Monday, July 15, 2013

Den Mother

And I'm not talking Boy Scouts. Sam and I were out in the back yard near the tree line that borders the mile-long open field behind our house. You know, the home of the interlopers. Then there was that noise, an eerie cross between a crow and a dog. I know...weird. I really thought it was a bird and looked up into the trees. Til Sam and I heard it again and then saw this shaggy, scrawny, long-legged creature about the size of Sam scurry along the fence line. Sam would have taken him on if I hadn't been dragging him back toward the house which also prevented me from snapping a photo of him. I couldn't handle the dog, the running, and a camera all at the same time. But this is what he looked like. Coyote pup.
One of the advantages of having sons-in-law is that they serve as great heroes to this mother of the bride, otherwise known as the MOB. The local, who has much more hero duty than the others, called the Dept. of Wildlife and Fisheries on the pronto and found out that coyote pups are generally very inquisitive, unlike their parents who would prefer to avoid human contact. Fine with me. Except I remember a few years ago when a friend down the road came home to a pack of coyotes napping in her driveway. She pulled right up to them and they couldn't have cared less. Wouldn't move a muscle. She called local law enforcement to come get them and they kindly informed her they "don't do coyotes." How about animal control? Nope? "Well," she replied, "I'll just have to shoot 'em." "Ma'am, it's illegal to discharge a firearm within city limits." "You come shoot 'em, or I will." And before too long someone showed up for coyote patrol.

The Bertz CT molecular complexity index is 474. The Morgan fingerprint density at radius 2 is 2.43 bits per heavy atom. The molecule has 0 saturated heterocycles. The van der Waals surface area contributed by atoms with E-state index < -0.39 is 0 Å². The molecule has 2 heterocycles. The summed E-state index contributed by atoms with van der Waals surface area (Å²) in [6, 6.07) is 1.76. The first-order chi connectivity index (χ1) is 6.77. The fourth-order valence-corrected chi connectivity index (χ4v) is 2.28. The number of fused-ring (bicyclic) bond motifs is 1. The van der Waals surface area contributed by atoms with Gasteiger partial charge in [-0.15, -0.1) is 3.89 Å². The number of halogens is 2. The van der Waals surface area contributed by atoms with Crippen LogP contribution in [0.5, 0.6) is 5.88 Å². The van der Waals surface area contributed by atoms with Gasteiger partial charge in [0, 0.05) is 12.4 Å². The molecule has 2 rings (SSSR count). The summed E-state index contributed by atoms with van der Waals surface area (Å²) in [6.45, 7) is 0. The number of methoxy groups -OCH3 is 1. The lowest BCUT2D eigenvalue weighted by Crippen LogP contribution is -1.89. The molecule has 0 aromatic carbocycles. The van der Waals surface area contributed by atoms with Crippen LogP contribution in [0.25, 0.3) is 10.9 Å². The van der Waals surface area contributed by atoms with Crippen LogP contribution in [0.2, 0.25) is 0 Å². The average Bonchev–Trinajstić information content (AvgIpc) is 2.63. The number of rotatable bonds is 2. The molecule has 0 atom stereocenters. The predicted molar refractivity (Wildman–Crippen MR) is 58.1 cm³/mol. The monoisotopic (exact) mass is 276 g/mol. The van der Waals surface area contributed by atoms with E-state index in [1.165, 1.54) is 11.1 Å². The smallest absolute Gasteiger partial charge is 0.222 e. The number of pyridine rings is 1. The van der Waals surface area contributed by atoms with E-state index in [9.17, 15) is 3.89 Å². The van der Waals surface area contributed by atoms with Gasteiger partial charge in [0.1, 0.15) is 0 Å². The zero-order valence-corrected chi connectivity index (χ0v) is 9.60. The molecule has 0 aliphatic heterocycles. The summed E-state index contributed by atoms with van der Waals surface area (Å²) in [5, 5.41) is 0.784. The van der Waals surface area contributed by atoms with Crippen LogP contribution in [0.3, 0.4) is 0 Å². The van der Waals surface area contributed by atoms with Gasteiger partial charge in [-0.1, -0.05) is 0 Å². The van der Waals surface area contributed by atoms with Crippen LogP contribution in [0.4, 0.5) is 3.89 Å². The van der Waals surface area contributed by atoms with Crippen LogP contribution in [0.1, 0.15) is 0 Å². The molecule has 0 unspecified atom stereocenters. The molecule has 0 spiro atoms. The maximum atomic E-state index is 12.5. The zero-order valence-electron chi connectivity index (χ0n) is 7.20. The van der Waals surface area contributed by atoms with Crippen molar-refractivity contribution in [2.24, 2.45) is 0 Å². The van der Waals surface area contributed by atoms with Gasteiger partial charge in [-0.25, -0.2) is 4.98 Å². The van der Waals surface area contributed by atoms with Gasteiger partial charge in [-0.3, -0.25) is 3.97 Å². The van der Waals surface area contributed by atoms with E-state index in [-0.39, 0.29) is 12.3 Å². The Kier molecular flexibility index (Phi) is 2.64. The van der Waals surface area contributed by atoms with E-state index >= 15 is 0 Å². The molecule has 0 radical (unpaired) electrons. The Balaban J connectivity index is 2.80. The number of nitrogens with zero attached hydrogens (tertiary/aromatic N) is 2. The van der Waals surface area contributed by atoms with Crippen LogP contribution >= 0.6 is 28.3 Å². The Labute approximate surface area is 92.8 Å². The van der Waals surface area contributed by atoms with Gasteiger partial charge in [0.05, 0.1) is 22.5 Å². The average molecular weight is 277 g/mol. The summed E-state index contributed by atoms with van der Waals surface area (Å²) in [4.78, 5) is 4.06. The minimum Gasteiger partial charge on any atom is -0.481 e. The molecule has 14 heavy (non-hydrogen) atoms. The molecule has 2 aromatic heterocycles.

A couple weeks ago this guy and his brother "accidentally" kicked Pop's basketball over the barbed wire fence into the domain of said coyote pup. Just yesterday I told their mama that they needed to put on their boots and do some investigating in the field to find Pop's basketball.  Somehow I don't think we'll be sending them back there any time soon. This wild animal stuff just scares me a little. Especially since where there are babies there tend to be mamas.